What Is a Certificate Revocation List (CRL)?
A certificate revocation list, or CRL for short, is a list of certificates that have been revoked before their expiration date by certificate authorities. There can be many reasons as to why a certificate was revoked (we’ll explain this further in the next section). However, the main idea here is to provide a central location for web clients such as browsers to check whether or not a site’s SSL/TLS certificate is trustworthy.
This post will cover what can cause a certificate to be revoked, how CRL’s work, and a few CRL tools you can use to check whether a certificate is revoked or not.
Why Do Certificates Get Revoked?
There are various reasons why a certificate might get revoked. Before getting into the specifics, it should be noted that a revoked certificate does not mean an expired certificate but rather an active certificate that has been “retired” so to speak. According to RFC 5280, the reasons for which a certificate can be revoked include:
The reasons defined above however, may not be completely clear. Therefore, here are three common real-world examples of reasons why a certificate may be added to a revocation list.
- The private key has been lost or compromised, therefore it can no longer be trusted
- The previous owner of a domain no longer owns that domain or ceases operations entirely
- The certificate was discovered to be counterfeit
How Does a Certificate Revocation List (CRL) Work?
The certificate revocation list is essentially a large list of blacklisted certificates maintained by certain certificate authorities. When a browser makes a request to a page that has an SSL/TLS certificate, it follows the process below.
- A GET request is made to an HTTPS-enabled page.
- The certificate authority receives that request and returns a list of all revoked certificates.
- The browser then parses the CRL to ensure that the certificate of the requested site isn’t contained within it.
Maintaining a certificate revocation list can be difficult. It requires continuous updates and changes and therefore is susceptible to errors. Furthermore, depending on when the CRL was last updated, it’s possible that a browser request to a site that should have a revoked certificate gets a green light since the list wasn’t updated in time.
Certificate Revocation List Tools
There are a couple of ways you can check a certificate authority’s CRL. One of which is through using Google Chrome and checking the certificate details. To do this, open the Chrome dev tools, navigate to the security tab and click on View certificate.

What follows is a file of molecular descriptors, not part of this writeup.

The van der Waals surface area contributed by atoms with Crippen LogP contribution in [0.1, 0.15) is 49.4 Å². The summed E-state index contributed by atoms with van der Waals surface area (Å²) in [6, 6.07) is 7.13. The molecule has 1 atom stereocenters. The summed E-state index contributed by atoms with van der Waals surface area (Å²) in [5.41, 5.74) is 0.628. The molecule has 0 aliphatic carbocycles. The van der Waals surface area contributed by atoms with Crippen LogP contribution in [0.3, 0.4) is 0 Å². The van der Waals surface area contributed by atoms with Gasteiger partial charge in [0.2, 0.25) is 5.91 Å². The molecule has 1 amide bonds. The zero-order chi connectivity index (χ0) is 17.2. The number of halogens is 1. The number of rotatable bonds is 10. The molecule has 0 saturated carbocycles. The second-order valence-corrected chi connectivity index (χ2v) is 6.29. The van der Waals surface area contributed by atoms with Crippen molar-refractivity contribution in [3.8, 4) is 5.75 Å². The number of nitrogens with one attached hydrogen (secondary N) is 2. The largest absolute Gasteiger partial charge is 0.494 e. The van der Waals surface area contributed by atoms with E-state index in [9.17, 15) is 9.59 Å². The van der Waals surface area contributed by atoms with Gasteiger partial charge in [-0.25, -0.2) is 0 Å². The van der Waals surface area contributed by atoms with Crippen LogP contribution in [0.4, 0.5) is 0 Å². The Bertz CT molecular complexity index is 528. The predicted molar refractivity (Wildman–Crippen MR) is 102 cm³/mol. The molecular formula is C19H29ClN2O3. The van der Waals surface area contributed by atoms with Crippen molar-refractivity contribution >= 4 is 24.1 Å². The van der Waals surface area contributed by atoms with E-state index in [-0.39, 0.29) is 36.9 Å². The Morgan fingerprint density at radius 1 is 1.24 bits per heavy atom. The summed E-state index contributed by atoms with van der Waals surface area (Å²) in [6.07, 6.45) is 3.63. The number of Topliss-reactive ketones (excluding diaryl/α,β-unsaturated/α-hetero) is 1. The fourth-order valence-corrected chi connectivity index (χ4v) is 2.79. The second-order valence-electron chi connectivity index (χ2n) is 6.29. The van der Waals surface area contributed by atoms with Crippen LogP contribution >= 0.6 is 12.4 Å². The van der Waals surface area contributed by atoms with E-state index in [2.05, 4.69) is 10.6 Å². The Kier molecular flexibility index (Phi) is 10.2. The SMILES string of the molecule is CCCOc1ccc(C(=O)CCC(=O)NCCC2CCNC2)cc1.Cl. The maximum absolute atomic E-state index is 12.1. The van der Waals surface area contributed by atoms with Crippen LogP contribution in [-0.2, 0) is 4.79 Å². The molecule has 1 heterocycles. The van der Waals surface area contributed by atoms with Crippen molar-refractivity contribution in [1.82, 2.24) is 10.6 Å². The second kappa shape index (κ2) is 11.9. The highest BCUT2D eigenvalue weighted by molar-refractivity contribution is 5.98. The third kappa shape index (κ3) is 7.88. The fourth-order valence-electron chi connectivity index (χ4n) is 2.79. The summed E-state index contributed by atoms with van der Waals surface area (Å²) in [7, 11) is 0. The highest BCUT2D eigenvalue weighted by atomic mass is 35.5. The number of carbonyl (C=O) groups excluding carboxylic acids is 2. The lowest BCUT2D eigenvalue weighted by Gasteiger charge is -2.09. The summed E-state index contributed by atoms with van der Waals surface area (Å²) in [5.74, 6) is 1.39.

From here, click on Details, and scroll down to where you’ll see “CRL Distribution Points”.
The link associated with this Extension will provide you with the list of serial numbers for certificates of that authority that have been revoked.
Additionally, certain certificate authorities provide on-site lists of their revoked certificates:
CRL vs OCSP
As previously mentioned, updating and constantly maintaining a certificate revocation list can become quite cumbersome. Many certificate authorities don’t even keep their CRL up to date anymore. Furthermore, retrieving a CRL can slow things down a fair bit depending upon how large the CRL file is.
That’s why many browsers and certificate authorities now favor OCSP stapling as opposed to CRLs to determine whether a certificate is valid or not. OCSP stapling works by allowing a web server to query the OCSP responder do determine whether a certificate is valid or not. The web server is then able to cache the response eliminating the need for the client (i.e. web browser) to query the certificate authority.
OCSP stapling’s primary benefits over using CRLs are that it requires less bandwidth and it enables real-time status checks.
Although certificate revocation lists aren’t used as much as they were in the past, it is still good to know what they are how they differ from the current solution. If by chance you do need to verify if a particular certificate has been revoked, use the methods mentioned in this guide to find a list of revoked certificates that have been deemed untrustworthy by your certificate authority.